She began by placing grand pianos in unexpected public places. One day, a piano would appear in a courthouse elevator – or in the middle of a fountain in a public square. Naturally, such treatment did the pianos no good in their capacity as musical instruments – and soon she began to exploit the resulting damage, placing pianos on precarious and snow-covered Alpine slopes, in parching deserts, in the midst of the Amazon jungle, or at the bottom of the ocean. Sometimes, she thought to record the sounds of the instrument’s demise – subtly hiding tiny microphones and digital recorders to track, say, the strings’ slackening intonation, the disintegration of the hammers’ felt, and the snap of the dessicating wood in the relentless desert heat. But more often the instruments were left to their own ends, unmemorialized.
A few installations featured multiple pianos – a mile-long row of grands surreptitiously placed on the center line of an interstate highway in Montana, fifteen pianos carefully stacked in an empty lot in Trenton, New Jersey. Her most ambitious multi-instrument work was A Thousand Falling Pianos: as many pianos as possible, a hundred at least, were dropped in carefully calibrated intervals from several planes, onto the desert floor of Nevada, in an area ringed by a perimeter of sensitive microphones hundreds of yards from the impact zone. The signal from these microphones was mixed and recorded: she hoped to transform, through distance and repetition, the brutal sound of a single piano exploding onto the ground into a muffled series of timbres, different instruments landing in varying ways and making different sounds. The resulting sounds were oddly calming.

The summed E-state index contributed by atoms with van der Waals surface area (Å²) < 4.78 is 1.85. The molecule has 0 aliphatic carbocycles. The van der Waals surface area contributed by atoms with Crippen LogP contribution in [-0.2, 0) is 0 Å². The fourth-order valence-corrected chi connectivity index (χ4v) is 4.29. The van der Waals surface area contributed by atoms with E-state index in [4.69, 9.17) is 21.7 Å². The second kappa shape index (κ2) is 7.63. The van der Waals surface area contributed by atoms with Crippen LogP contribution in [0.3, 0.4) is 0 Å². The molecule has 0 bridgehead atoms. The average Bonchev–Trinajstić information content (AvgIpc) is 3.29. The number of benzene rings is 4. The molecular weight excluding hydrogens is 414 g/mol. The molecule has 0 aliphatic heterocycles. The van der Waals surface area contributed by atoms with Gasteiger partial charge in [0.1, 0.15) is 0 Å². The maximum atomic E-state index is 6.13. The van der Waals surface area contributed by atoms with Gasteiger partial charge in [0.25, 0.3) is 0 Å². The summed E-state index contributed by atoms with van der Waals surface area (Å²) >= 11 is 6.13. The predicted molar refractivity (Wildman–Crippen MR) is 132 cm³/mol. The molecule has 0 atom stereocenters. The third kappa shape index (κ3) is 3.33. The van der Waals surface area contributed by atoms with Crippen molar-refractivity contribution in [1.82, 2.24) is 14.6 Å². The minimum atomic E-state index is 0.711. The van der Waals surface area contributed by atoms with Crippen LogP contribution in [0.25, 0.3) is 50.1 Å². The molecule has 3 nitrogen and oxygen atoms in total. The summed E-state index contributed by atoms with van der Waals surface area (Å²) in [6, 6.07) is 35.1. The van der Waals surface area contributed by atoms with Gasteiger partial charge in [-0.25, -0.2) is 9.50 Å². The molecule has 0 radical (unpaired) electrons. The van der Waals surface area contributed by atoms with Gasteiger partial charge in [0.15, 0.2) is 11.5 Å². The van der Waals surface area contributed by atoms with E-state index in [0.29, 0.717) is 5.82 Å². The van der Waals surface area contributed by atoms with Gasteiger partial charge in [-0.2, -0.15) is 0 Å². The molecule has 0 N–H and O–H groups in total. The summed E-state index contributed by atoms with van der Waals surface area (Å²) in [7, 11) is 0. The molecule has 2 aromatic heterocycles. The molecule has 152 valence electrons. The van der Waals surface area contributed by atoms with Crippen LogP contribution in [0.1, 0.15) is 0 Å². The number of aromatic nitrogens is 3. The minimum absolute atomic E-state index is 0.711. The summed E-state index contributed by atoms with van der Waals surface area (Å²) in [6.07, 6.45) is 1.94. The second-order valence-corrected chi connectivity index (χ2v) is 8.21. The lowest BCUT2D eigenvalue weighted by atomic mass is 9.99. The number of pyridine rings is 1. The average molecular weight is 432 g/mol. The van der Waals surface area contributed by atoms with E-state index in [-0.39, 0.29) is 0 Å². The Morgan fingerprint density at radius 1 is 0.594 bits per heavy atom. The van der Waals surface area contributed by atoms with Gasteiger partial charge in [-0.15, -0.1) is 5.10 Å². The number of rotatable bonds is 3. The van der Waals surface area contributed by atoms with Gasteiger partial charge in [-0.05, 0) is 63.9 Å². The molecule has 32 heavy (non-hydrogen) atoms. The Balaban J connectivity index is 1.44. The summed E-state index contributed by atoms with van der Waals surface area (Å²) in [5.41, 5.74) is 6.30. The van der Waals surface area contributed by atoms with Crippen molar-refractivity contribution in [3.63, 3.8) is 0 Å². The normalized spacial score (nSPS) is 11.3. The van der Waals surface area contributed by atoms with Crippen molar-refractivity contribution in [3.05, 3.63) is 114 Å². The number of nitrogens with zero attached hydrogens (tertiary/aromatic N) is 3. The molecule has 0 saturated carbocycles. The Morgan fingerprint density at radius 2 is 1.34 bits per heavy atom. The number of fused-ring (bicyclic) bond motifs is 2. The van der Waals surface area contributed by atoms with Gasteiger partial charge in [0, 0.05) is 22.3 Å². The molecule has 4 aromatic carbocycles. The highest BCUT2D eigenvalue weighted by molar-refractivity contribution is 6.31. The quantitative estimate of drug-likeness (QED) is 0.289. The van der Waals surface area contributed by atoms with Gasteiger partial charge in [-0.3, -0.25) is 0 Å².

Ten years after creating the Jungle Piano, she returned to the site to find vines entangled around the metal framework of the harp, the strings disarrayed and carried off by animals, bits of wood covered in mossy soil, small creatures nesting in the stuffing of the piano bench’s seat. The organic decay and repurposing suggested a new course: she would grow organic pianos, rather than passively chart the decay of mechanical instruments. She consulted geneticists, prosthetics manufacturers, AI enthusiasts, specialists in regenerative healing…and eventually, her research culminated in her Bone Piano: living sinews stretching and growing, like strings, over a bone skeleton, encased in a chitinous, resonant exoskeleton but with enormous horn membranes (derived from elephant ears) to act as resonators. Despite the borrowed DNA, this piano was more plant than animal: it lacked any sort of awareness. And it was sterile. It could not reproduce.